Sukuk and Traditional bonds, both can be sold in the secondary market.
Market share of sukuk
The popularity of sukuk in the markets has increased in between 2011 and 2015. According to International Islamic Financial Market, the total sukuk issued has been increased to $767 Billion in between 2011 and 2015. Sukuk bonds have witnessed a lot of popularity in Asia and the region of GCC. Sukuk bonds enjoy a substantial amount of liquidity compared to its Traditional counterparts. As sukuk bonds involve more of assets than debt, they have witnessed a rising popularity amongst investors in the international market.
Average return from sukuk bonds
Sukuk securities have known to give an average return of 5% compared to any fixed deposits and bonds, whose highest return has been averaged to 1.75%. Sukuk bonds also come with a greater risk, but as they say more the risk, merrier will be the profits. As Islamic economy has seen a rapid growth, the link to the higher average return of sukuk bonds is pretty applicable.
There are basically five types sukuk bonds in the Islamic Market:
Mudharabah (Profit Sharing): In this type of a sukuk bond, profits will be shared between the issuer and the investor based on a pre agreed profit ratio. In the case of loss, all the loss will be borne by the investor, unless there was some negligence on the side of the venture and issuer.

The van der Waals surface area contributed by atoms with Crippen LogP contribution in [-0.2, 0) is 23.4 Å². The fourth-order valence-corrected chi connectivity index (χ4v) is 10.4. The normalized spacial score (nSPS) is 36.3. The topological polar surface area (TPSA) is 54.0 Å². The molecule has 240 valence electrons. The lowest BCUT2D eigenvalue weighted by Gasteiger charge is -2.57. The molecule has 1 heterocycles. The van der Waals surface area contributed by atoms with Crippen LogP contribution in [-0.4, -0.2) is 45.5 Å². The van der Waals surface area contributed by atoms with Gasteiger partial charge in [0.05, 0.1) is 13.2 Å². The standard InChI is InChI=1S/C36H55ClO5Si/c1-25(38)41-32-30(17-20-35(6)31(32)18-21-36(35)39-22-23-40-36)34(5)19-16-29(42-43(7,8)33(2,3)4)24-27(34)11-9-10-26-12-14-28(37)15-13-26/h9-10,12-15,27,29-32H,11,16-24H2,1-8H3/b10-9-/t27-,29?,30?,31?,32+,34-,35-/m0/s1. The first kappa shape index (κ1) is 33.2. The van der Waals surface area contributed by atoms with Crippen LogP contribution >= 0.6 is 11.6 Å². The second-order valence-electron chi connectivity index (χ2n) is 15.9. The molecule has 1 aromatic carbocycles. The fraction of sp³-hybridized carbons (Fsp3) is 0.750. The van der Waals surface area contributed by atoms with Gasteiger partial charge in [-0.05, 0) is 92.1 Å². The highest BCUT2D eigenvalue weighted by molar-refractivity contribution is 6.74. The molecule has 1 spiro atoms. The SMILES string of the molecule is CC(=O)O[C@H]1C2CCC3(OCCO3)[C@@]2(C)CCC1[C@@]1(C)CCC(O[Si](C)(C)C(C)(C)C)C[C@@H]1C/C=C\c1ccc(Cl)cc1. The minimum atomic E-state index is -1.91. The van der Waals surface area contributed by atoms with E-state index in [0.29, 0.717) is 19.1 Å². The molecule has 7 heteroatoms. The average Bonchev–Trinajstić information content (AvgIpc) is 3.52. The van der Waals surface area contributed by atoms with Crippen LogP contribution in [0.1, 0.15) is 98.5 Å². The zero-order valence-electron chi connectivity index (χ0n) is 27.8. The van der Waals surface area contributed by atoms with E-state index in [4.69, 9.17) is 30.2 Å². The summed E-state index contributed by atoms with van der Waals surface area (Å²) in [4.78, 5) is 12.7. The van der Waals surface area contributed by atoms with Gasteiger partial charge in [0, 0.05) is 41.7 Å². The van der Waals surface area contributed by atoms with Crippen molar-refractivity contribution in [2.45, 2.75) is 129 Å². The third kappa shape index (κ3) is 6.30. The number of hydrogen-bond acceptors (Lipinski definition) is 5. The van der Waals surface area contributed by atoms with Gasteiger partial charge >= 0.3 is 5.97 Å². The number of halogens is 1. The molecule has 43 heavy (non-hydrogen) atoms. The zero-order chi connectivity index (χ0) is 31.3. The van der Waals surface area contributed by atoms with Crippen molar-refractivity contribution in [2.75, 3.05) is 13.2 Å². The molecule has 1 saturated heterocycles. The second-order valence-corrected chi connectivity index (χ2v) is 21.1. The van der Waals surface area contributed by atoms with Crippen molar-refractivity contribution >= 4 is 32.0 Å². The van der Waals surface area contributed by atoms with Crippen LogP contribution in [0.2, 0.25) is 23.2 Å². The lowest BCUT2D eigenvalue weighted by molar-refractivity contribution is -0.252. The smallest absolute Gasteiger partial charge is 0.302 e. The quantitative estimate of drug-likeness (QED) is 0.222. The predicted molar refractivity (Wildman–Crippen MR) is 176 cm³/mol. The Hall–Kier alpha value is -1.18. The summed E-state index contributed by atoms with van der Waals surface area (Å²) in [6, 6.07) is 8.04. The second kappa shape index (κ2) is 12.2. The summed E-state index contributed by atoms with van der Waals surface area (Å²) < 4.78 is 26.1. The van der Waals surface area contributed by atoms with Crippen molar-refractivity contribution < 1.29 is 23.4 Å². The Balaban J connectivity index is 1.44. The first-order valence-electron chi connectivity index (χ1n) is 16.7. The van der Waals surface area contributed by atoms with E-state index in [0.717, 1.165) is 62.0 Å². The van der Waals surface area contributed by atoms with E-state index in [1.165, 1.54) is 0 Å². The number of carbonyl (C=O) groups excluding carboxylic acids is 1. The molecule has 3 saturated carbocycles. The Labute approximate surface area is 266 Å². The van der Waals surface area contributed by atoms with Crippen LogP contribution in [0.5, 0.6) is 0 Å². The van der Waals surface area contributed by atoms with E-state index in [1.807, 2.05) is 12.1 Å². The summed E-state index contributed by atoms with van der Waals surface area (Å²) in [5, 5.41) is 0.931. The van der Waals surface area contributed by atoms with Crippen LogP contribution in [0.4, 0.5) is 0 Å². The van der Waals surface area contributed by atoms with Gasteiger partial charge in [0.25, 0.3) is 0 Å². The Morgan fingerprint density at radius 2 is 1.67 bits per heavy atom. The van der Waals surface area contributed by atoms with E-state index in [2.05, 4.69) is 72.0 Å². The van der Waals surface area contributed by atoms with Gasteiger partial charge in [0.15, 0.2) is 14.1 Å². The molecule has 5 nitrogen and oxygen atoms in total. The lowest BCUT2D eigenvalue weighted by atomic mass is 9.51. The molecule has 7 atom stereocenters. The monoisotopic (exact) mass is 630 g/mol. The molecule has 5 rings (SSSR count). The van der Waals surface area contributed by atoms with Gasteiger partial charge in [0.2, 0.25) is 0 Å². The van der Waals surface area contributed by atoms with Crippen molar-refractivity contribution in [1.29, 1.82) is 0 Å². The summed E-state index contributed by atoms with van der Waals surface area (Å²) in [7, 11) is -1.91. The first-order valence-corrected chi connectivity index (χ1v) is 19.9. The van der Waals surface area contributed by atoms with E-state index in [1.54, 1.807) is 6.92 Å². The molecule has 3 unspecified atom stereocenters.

Musharakah (Profit and Loss Sharing): This basically like a partnership between two parties, who have agreed to finance a venture. All the parties agree to finance the capital either through cash or in any other kind. Profits are shared on the basis of a pre agreed ratio, and the losses are divided on the basis of capital contribution.
Murabahah (Cost plus sale): In this type of sukuk, basically a contract of sale and purchase is made between the parties, where the cost and profit margin is made known to the parties.
Al-Wakalah (Investing through an investing agent): In this type of a contract, a party sanctions another party to act on behalf of the principal party based on the agreed terms between them.
Ijarah (leasing): In this type of a sukuk contract, a party(lessor) leases out its asset to another party, on few agreed terms for a predetermined period. The ownership of the asset will always lie with the lessor.
The most important point to understand is, that the value of a sukuk is linked to the value of its underlying asset. Hence, it becomes important to understand is, the productivity of the underlying asset, not money or inflation. According to the recent Islamic market dynamics, sukuk is a great starting point for issuers and investors investing in the asset.
Manasa Netrakanti is an avid traveler and writer. Throughout her life, she has travelled to various states across the country and has also been acquainted with various languages and culture. She loves to read various books on Mythology fiction and autobiographies. Manasa wishes to become an author someday, who can inspire the world with her writing.